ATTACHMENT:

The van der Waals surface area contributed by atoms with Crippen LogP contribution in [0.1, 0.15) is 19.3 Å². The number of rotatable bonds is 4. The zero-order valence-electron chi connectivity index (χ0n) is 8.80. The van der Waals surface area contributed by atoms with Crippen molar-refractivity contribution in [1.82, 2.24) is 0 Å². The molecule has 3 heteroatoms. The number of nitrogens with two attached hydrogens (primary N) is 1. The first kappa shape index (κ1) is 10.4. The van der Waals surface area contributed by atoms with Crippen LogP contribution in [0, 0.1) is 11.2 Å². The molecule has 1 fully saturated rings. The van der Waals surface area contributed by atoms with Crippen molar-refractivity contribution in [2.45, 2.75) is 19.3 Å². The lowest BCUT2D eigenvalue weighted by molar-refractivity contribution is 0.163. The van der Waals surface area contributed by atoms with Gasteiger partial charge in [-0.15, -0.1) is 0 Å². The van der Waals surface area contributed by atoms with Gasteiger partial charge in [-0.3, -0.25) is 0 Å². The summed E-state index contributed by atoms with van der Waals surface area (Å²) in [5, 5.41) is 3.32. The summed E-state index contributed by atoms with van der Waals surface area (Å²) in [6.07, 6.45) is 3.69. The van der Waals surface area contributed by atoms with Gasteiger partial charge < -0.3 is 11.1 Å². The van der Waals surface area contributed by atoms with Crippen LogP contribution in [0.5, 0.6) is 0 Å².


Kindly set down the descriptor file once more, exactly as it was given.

The van der Waals surface area contributed by atoms with Crippen LogP contribution in [0.1, 0.15) is 19.3 Å². The number of rotatable bonds is 4. The zero-order valence-electron chi connectivity index (χ0n) is 8.80. The van der Waals surface area contributed by atoms with Crippen molar-refractivity contribution in [1.82, 2.24) is 0 Å². The molecule has 3 heteroatoms. The number of nitrogens with two attached hydrogens (primary N) is 1. The first kappa shape index (κ1) is 10.4. The van der Waals surface area contributed by atoms with Crippen LogP contribution in [0, 0.1) is 11.2 Å². The molecule has 1 fully saturated rings. The van der Waals surface area contributed by atoms with Crippen molar-refractivity contribution in [2.45, 2.75) is 19.3 Å². The lowest BCUT2D eigenvalue weighted by molar-refractivity contribution is 0.163. The van der Waals surface area contributed by atoms with Gasteiger partial charge in [-0.15, -0.1) is 0 Å². The van der Waals surface area contributed by atoms with Gasteiger partial charge in [-0.3, -0.25) is 0 Å². The summed E-state index contributed by atoms with van der Waals surface area (Å²) in [5, 5.41) is 3.32. The summed E-state index contributed by atoms with van der Waals surface area (Å²) in [6.07, 6.45) is 3.69. The van der Waals surface area contributed by atoms with Gasteiger partial charge < -0.3 is 11.1 Å². The van der Waals surface area contributed by atoms with Crippen LogP contribution in [0.5, 0.6) is 0 Å².